New program helps Vermont homeowners finance failed wastewater or drinking water systems
MONTPELIER -- A new program is available to help Vermont homeowners with the cost of repairing or replacing failed residential wastewater and drinking water systems. The program, established by the Vermont legislature in 2012, assists Vermonters with limited financial resources to cope with increasingly expensive failed systems.
"The On-site Revolving Loan Program fills a critical need," according to David Mears, Commissioner of the Vermont Department of Environmental Conservation. "This is a program aimed at Vermont homeowners, one that provides low-cost financing to those faced with a failing residential wastewater or drinking water system. It is unique in that it provides a viable option to those who demonstrate need, but who have already been rejected by traditional financing in the commercial marketplace."
The program includes guidelines to determine eligibility. These include: the system must be failed; the loan recipient must reside in the residence on a year-round basis; the recipient must have been denied financing for needed repair by at least one financing entity; and the gross household income must be equal to or less than 200 percent of the statewide average median income ($129,260 for 2014).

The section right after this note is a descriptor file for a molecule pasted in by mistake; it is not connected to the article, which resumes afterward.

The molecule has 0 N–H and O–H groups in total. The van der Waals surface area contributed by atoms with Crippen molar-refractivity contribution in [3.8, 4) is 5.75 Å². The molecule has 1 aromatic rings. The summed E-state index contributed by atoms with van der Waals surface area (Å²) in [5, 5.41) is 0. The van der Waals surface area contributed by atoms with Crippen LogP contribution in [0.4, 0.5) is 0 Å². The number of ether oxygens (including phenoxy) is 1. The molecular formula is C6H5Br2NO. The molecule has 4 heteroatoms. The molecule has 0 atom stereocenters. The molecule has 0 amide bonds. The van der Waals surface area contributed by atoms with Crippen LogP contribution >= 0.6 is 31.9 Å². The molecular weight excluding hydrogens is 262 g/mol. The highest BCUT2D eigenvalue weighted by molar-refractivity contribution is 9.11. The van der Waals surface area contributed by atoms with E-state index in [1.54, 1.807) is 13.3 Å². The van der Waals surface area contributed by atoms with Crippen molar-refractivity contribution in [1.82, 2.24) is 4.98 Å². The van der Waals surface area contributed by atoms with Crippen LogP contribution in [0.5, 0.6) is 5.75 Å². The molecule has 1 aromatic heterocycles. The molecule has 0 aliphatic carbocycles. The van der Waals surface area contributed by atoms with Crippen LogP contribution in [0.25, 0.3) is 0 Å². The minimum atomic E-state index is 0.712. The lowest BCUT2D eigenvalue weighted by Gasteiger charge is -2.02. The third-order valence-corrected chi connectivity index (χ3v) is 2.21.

The standard term of the loans is 15 years but can be extended to 20 years where affordability is an issue, and the interest rate is 3 percent. The loans are secured by a lien on the property.
The On-site Loan Program is funded and administered by the Agency of Natural Resources, Department of Environmental Conservation, with loan underwriting and servicing provided by the Opportunities Credit Union in Winooski, Vermont.
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